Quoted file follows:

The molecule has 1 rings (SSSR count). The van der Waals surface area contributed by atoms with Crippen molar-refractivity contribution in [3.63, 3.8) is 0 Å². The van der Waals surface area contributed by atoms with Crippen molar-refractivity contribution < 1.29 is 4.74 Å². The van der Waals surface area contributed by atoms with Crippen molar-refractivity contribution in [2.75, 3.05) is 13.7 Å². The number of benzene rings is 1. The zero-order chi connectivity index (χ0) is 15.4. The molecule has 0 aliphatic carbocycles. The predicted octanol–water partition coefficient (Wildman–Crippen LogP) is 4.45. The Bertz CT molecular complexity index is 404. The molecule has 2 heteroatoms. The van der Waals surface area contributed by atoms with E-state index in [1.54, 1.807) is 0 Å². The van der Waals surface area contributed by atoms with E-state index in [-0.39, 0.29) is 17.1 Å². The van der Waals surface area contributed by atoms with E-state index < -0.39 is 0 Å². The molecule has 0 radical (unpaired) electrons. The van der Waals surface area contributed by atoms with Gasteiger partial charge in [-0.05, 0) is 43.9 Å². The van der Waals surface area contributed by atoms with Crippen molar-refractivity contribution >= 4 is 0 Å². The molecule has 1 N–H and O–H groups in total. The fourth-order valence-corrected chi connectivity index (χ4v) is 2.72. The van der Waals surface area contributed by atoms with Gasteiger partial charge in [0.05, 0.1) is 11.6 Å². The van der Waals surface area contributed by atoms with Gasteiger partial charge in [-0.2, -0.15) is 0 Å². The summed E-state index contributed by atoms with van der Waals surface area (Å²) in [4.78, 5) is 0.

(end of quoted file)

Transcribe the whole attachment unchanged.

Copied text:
The molecule has 1 rings (SSSR count). The van der Waals surface area contributed by atoms with Crippen molar-refractivity contribution in [3.63, 3.8) is 0 Å². The van der Waals surface area contributed by atoms with Crippen molar-refractivity contribution < 1.29 is 4.74 Å². The van der Waals surface area contributed by atoms with Crippen molar-refractivity contribution in [2.75, 3.05) is 13.7 Å². The number of benzene rings is 1. The zero-order chi connectivity index (χ0) is 15.4. The molecule has 0 aliphatic carbocycles. The predicted octanol–water partition coefficient (Wildman–Crippen LogP) is 4.45. The Bertz CT molecular complexity index is 404. The molecule has 2 heteroatoms. The van der Waals surface area contributed by atoms with E-state index in [1.54, 1.807) is 0 Å². The van der Waals surface area contributed by atoms with E-state index in [-0.39, 0.29) is 17.1 Å². The van der Waals surface area contributed by atoms with E-state index < -0.39 is 0 Å². The molecule has 0 radical (unpaired) electrons. The van der Waals surface area contributed by atoms with Gasteiger partial charge in [-0.05, 0) is 43.9 Å². The van der Waals surface area contributed by atoms with Crippen molar-refractivity contribution >= 4 is 0 Å². The molecule has 1 N–H and O–H groups in total. The fourth-order valence-corrected chi connectivity index (χ4v) is 2.72. The van der Waals surface area contributed by atoms with Gasteiger partial charge in [0.05, 0.1) is 11.6 Å². The van der Waals surface area contributed by atoms with Gasteiger partial charge in [-0.2, -0.15) is 0 Å². The summed E-state index contributed by atoms with van der Waals surface area (Å²) in [4.78, 5) is 0.